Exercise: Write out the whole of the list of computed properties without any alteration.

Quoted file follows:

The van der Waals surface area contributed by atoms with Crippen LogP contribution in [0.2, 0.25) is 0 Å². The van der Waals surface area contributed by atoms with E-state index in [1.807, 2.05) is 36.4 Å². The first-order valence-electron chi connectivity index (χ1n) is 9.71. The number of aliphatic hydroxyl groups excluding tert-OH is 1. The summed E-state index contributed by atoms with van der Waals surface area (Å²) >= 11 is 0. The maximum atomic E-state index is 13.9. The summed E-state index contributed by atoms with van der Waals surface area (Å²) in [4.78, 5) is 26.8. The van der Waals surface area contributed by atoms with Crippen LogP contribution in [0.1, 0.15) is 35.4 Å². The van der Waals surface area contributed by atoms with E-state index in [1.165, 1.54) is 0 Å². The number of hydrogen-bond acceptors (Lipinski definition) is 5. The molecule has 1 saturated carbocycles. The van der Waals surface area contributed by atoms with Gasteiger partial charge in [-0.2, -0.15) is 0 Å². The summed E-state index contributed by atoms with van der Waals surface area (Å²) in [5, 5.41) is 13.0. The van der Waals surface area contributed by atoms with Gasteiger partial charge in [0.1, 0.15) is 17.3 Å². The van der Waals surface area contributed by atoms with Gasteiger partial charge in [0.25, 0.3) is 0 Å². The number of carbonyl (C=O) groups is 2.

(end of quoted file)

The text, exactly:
The van der Waals surface area contributed by atoms with Crippen LogP contribution in [0.2, 0.25) is 0 Å². The van der Waals surface area contributed by atoms with E-state index in [1.807, 2.05) is 36.4 Å². The first-order valence-electron chi connectivity index (χ1n) is 9.71. The number of aliphatic hydroxyl groups excluding tert-OH is 1. The summed E-state index contributed by atoms with van der Waals surface area (Å²) >= 11 is 0. The maximum atomic E-state index is 13.9. The summed E-state index contributed by atoms with van der Waals surface area (Å²) in [4.78, 5) is 26.8. The van der Waals surface area contributed by atoms with Crippen LogP contribution in [0.1, 0.15) is 35.4 Å². The van der Waals surface area contributed by atoms with E-state index in [1.165, 1.54) is 0 Å². The number of hydrogen-bond acceptors (Lipinski definition) is 5. The molecule has 1 saturated carbocycles. The van der Waals surface area contributed by atoms with Gasteiger partial charge in [-0.2, -0.15) is 0 Å². The summed E-state index contributed by atoms with van der Waals surface area (Å²) in [5, 5.41) is 13.0. The van der Waals surface area contributed by atoms with Gasteiger partial charge in [0.1, 0.15) is 17.3 Å². The van der Waals surface area contributed by atoms with Gasteiger partial charge in [0.25, 0.3) is 0 Å². The number of carbonyl (C=O) groups is 2.